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The Swimming Performance of Atlantic Cod

Reference
Melzner, F., Gobel, S., Langenbuch, M., Gutowska, M.A., Portner, H.-0. and Lucassen, M. 2009. Swimming performance in Atlantic Cod (Gadus morhua) following long-term (4-12 months) acclimation to elevated seawater PCO2. Aquatic Toxicology 92: 30-37.
With respect to Earth's 30,000 species of teleost fish, which include virtually all of the world's important sport and commercial fishes, Melzner et al. (2009) write that several of them have previously been shown to be able to "fully compensate extra cellular fluid pH," as well as "maintain oxygen consumption rates and growth performance under ocean acidification conditions (e.g. Larsen et al., 1997; Foss et al., 2003; Fivelstad et al., 1998, 2003; Deigweiher et al., 2008)," but they note that there have been no studies of these phenomena that have lasted for more than a few days.

To rectify this situation, Melzner et al. maintained a group of Atlantic Cod (Gadus morhua) for four months in a re-circulating aquaculture system of 15 cubic meters volume at an atmospheric CO2 partial pressure of 0.3 kPa (~3,000 ppm) and another group for twelve months at a CO2 partial pressure of 0.6 kPa (~6,000 ppm), after which the fishes' swimming metabolism was investigated in a swim-tunnel respirometer, and tissue samples of their gills were taken for various chemical analyses, including gill Na+/K+-ATPase capacity, which serves "as a general indicator for ion regulatory effort." So what did they find?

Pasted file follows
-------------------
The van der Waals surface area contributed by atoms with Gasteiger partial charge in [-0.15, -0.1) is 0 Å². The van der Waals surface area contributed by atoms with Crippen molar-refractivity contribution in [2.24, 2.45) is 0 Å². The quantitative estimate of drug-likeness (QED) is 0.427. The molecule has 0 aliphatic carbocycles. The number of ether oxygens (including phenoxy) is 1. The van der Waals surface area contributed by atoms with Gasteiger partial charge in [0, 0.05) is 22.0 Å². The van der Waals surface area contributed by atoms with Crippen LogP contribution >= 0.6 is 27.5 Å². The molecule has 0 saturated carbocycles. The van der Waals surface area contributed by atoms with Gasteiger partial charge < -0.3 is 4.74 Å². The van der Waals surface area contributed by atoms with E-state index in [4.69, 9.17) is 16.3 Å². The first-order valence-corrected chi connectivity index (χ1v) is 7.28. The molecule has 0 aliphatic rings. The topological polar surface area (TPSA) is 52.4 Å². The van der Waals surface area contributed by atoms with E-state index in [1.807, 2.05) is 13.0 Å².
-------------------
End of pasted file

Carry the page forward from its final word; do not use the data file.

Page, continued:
The six German scientists report that "motor activity in adult Atlantic Cod is not compromised by long-term exposure to water PCO2 levels of 0.3-0.6 kPa," which are "scenarios exceeding the 0.2 kPa value predicted for surface ocean waters around the year 2300 (Calderia and Wickett, 2003)."

In light of what they learned from their study, Melzner et al. conclude that "adults of active fish species with a high ion regulatory capacity [which is employed to eliminate metabolic CO2] are well equipped to cope with prospected scenarios of global climate change," even those far beyond what could likely be produced by the burning of all fossil fuels in the crust of the Earth.

Additional References
Caldeira, K. and Wickett, M.E. 2003. Anthropogenic carbon and ocean pH. Nature 425: 365.

Deigweiher, K., Koschnick, N., Portner, H.O. and Lucassen, M. 2008. Acclimation of ion regulatory capacities in gills of marine fish under environmental hypercapnia. American Journal of Physiology-Regulatory Integrative and Comparative Physiology 295: R1660-R1670.

Fivelstad, S., Haavik, H., Lovik, G. and Olsen, A.B. 1998. Sublethal effects and safe levels of carbon dioxide in seawater for Atlantic salmon postsmolts (Salmo salar L.): Ion regulation and growth. Aquaculture 160: 305-316.

Fivelstad, S., Olsen, A.B., Asgard, T., Baeverfjord, G., Rasmussen, T., Vindhelm, T. and Stefansson, S. 2003. Long-term sublethal effects of carbon dioxide on Atlantic salmon smolts (Salmo salar L.): ion regulation, haematology, element composition, nephrocalcinosis and growth parameters. Aquaculture 215: 301-319.

Foss, A., Rosnes, B.A. and Oiestad, V. 2003. Graded environmental hypercapnia in juvenile spotted wolfish (Anarhichas minor Olafson): effects on growth, food conversion efficiency and nephrocalcinosis. Aquaculture 220: 607-612.

Larsen, B.K., Portner, H.O. and Jensen, F.B. 1997. Extra- and intracellular acid-base balance and ionic regulation in cod (Gadus morhua) during combined and isolated exposures to hypercapnia and copper. Marine Biology 128: 337-346.

Archived 27 December 2011